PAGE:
Just after Street Fighter celebrated its 25th anniversary, a photographic meme spread across Japan.The first participant in the picture would be seen leaning forward in a deep lunge, the leading leg bent heavily, the trailing leg extended behind their torso, straight and purposeful. Their head would be slightly lowered, and the subject’s hands would be angled with fingers cupped, ready to catch (or, more accurately, deliver) a sizeable ball. The second participant, positioned a few feet from the first, would leap into the air at the very moment the photograph was taken, perhaps cradling their stomach as if having received a terrible blow. The caption would read: “Hadouken!”
The scene is familiar to any fighting game player, for the Hadouken, Street Fighter’s signature projectile ball of energy, went on to cut a swathe of influence through almost every fighting game that followed in its wake. The special move has the air of Eastern mysticism about it. The word itself is a Japanese coinage translated as “wave motion fist” or “surge fist” and, in the game’s fiction, is achieved by the fighter concentrating his or her ‘chi’ into a ball of tight energy in the hands, which can then be hurled at their opponent.
But in truth, Street Fighter creator Takashi Nishiyama, now president of Dimps (the contractor that created Street Fighter 4), was influenced by science fiction rather than martial arts when he designed the move. While Nishiyama exaggerated real-life martial arts to create the blazing uppercut known as a Shoryuken and the helicopter blade spin-kick known as Tatsumaki Senpukyaku, the Hadouken was lifted from the anime Space Battleship Yamato. The eponymous battleship has a laser missile weapon called Hadouho, which collects energy before blasting it through space towards the enemy. Nishiyama took the concept, shrunk it to human proportions and turned it into a projectile attack that could be used by a character to keep their enemy at a distance in both the original Street Fighter and SNK’s Fatal Fury.
The Hadoken, far from being a mere stock move available to all characters, was skilfully weaved into the game’s narrative. Only certain fighters, those who study the Shotokan style of karate, can deploy the move. Moreover, the size, colour, texture and properties of a character’s Hadouken communicate something about them. Ryu, the lead in Street Fighter’s ensemble cast, has a devastating example, one that travels quickly through the air. With a different joystick input, the ball can take on fiery properties, revealing the rage that lurks underneath Ryu’s calm exterior.
Ken – Ryu’s speedier, more flighty and flippant best friend – is a full-contact fighter whose style is built on his Shoryuken Dragon Punch at the expense of his slower, weaker Hadouken. Energy balls from the hand of Akuma, the pair’s devilish nemesis, shimmer with purplish evil and can be deployed in the air, demonstrating his interest in and study of Satsui No Hado, a dark form of martial energy. The ambitious Sakura, who learned the Hado style simply by mimicking Ryu, has a weak, imperfect energy ball that travels just a few metres before it expires. And Dan, the series’ comically ineffectual combatant, cannot even make his Hadouken leave the palm of his hand. In this way, the Hadouken bespeaks its creator, giving us shorthand insight into their psyche, yielding different styles and tactics.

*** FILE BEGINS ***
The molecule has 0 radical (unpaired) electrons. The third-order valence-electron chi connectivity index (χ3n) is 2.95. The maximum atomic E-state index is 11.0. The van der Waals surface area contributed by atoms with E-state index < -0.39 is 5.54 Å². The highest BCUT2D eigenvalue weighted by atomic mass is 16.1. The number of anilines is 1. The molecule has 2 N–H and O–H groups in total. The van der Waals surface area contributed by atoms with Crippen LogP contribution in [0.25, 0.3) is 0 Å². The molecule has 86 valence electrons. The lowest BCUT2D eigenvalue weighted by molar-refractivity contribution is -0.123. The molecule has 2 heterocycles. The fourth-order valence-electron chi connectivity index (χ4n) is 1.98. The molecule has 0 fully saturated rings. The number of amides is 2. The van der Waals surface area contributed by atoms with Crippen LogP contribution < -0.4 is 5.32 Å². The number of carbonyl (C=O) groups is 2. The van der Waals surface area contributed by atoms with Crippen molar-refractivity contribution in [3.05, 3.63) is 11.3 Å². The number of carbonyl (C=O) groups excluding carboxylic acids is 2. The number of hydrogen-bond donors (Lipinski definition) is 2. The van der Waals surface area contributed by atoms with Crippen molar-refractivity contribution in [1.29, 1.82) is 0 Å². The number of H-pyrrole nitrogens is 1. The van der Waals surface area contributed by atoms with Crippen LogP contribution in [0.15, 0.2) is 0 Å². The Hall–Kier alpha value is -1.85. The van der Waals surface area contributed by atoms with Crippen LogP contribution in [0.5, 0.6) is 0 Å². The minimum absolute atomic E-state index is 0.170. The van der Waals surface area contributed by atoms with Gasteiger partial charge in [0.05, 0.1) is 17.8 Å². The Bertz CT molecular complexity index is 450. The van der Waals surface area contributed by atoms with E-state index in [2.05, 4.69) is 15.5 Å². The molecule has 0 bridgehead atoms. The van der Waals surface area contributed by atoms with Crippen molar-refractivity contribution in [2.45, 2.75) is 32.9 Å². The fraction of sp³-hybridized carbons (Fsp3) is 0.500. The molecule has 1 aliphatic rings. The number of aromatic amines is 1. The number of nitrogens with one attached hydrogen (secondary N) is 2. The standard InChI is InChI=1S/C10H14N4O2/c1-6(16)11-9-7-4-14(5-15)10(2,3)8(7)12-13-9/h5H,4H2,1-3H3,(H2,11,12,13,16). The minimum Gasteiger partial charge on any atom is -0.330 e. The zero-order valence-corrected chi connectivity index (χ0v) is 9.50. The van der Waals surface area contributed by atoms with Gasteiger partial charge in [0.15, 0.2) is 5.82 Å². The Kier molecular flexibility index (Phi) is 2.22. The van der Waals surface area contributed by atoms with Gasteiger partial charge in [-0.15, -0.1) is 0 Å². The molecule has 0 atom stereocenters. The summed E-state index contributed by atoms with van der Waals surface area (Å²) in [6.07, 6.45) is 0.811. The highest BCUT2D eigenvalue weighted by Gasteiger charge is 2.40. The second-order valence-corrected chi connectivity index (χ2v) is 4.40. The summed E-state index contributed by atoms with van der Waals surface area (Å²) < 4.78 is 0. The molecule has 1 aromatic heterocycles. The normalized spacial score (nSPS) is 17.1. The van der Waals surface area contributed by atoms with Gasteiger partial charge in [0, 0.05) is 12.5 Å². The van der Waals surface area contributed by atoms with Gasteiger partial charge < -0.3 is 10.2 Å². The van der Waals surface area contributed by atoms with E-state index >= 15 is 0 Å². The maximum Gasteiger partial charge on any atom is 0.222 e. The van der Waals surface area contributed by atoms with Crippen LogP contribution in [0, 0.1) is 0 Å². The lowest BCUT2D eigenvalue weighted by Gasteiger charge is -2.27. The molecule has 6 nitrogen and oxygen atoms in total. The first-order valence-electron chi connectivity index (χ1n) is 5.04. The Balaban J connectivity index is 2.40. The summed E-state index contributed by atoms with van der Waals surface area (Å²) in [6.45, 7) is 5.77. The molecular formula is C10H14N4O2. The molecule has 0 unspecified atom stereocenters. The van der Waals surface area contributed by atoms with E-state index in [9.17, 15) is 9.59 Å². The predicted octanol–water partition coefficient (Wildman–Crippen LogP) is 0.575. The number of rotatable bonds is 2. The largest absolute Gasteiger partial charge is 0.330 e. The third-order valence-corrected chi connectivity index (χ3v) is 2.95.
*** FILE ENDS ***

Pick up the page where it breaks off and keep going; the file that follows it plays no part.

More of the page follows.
In play, the Hadouken is an essential tool in many characters’ arsenals. It is used to control the horizontal field of play, to keep an opponent exactly where you want them. Timing mistakes in unleashing one can be grimly punished, however, since a Hadouken leaves its caster vulnerable for a few frames after it’s thrown. Fire a Hadouken from a suboptimal distance, or lapse into a predictable pattern, and your foe can hurdle the projectile and land a jumping attack, which is potentially the start of a devastating combo. Opponents who don’t have an energy ball attack of their own are often given means of getting around them. Hulking US boxer Balrog, for instance, can pass straight through projectiles with his Turn Punch.
The balance of risk and reward is wonderfully explicit in the Hadouken and there are few tools in the Street Fighter arsenal better suited to teaching a player about the importance of controlling the space between you and your foe. There is a moral here: in offense there is always danger and even if you bring a fireball to a fist fight, you’re not guaranteed victory.
The Hadouken is one of gaming’s most enduringly recognisable poses. In its outline we perceive power, training and control, but also the threat of risk. There is, however, another way in which the move has entered our language: it has become part of our muscle memory. Down, down-forward, forward + punch: the controller input was designed by Nishiyama to mimic the onscreen animation of the move, as if grounding oneself with the downward stick motion, then lifting the hands upwards and towards your opponent.
It is, alongside Mario’s ground pound and Sonic’s revving spin, one of the earliest and most enduring input sequences, one never forgotten once learned. The Hadouken may be science fiction, but in this way it has become part of us, something that can be summoned from the hands with concentration – just so long as they are resting on an arcade stick.
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